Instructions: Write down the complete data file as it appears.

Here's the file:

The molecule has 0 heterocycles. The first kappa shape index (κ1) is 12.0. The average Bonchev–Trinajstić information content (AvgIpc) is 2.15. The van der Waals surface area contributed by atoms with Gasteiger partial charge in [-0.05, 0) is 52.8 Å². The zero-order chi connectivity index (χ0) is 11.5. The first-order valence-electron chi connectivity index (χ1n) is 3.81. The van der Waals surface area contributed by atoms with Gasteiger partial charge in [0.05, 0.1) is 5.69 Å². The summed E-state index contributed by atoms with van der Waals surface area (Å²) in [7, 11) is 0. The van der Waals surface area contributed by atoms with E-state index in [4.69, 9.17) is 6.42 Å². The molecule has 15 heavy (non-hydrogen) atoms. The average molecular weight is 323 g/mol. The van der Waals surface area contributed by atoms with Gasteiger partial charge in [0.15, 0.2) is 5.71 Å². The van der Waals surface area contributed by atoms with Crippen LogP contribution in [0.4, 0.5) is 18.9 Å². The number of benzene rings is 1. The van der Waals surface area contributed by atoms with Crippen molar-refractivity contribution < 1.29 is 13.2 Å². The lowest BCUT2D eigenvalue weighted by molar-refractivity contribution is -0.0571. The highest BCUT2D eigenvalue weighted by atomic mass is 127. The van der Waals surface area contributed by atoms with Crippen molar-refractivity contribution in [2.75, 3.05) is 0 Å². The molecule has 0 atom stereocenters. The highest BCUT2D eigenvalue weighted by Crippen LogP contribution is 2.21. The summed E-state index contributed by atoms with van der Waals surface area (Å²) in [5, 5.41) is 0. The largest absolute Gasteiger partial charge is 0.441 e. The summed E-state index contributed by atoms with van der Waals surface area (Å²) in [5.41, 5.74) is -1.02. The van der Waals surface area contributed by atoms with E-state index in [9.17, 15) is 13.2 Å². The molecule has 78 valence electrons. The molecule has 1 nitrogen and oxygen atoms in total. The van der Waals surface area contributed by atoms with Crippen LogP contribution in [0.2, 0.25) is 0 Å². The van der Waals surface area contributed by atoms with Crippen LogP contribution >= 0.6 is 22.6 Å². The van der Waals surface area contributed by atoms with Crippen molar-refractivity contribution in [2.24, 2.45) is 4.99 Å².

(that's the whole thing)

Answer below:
The molecule has 0 heterocycles. The first kappa shape index (κ1) is 12.0. The average Bonchev–Trinajstić information content (AvgIpc) is 2.15. The van der Waals surface area contributed by atoms with Gasteiger partial charge in [-0.05, 0) is 52.8 Å². The zero-order chi connectivity index (χ0) is 11.5. The first-order valence-electron chi connectivity index (χ1n) is 3.81. The van der Waals surface area contributed by atoms with Gasteiger partial charge in [0.05, 0.1) is 5.69 Å². The summed E-state index contributed by atoms with van der Waals surface area (Å²) in [7, 11) is 0. The van der Waals surface area contributed by atoms with E-state index in [4.69, 9.17) is 6.42 Å². The molecule has 15 heavy (non-hydrogen) atoms. The average molecular weight is 323 g/mol. The van der Waals surface area contributed by atoms with Gasteiger partial charge in [0.15, 0.2) is 5.71 Å². The van der Waals surface area contributed by atoms with Crippen LogP contribution in [0.4, 0.5) is 18.9 Å². The number of benzene rings is 1. The van der Waals surface area contributed by atoms with Crippen molar-refractivity contribution < 1.29 is 13.2 Å². The lowest BCUT2D eigenvalue weighted by molar-refractivity contribution is -0.0571. The highest BCUT2D eigenvalue weighted by atomic mass is 127. The van der Waals surface area contributed by atoms with Crippen molar-refractivity contribution in [2.75, 3.05) is 0 Å². The molecule has 0 atom stereocenters. The highest BCUT2D eigenvalue weighted by Crippen LogP contribution is 2.21. The summed E-state index contributed by atoms with van der Waals surface area (Å²) in [5, 5.41) is 0. The largest absolute Gasteiger partial charge is 0.441 e. The summed E-state index contributed by atoms with van der Waals surface area (Å²) in [5.41, 5.74) is -1.02. The van der Waals surface area contributed by atoms with E-state index in [9.17, 15) is 13.2 Å². The molecule has 78 valence electrons. The molecule has 1 nitrogen and oxygen atoms in total. The van der Waals surface area contributed by atoms with Crippen LogP contribution in [0.2, 0.25) is 0 Å². The van der Waals surface area contributed by atoms with Crippen LogP contribution >= 0.6 is 22.6 Å². The van der Waals surface area contributed by atoms with Crippen molar-refractivity contribution in [2.24, 2.45) is 4.99 Å².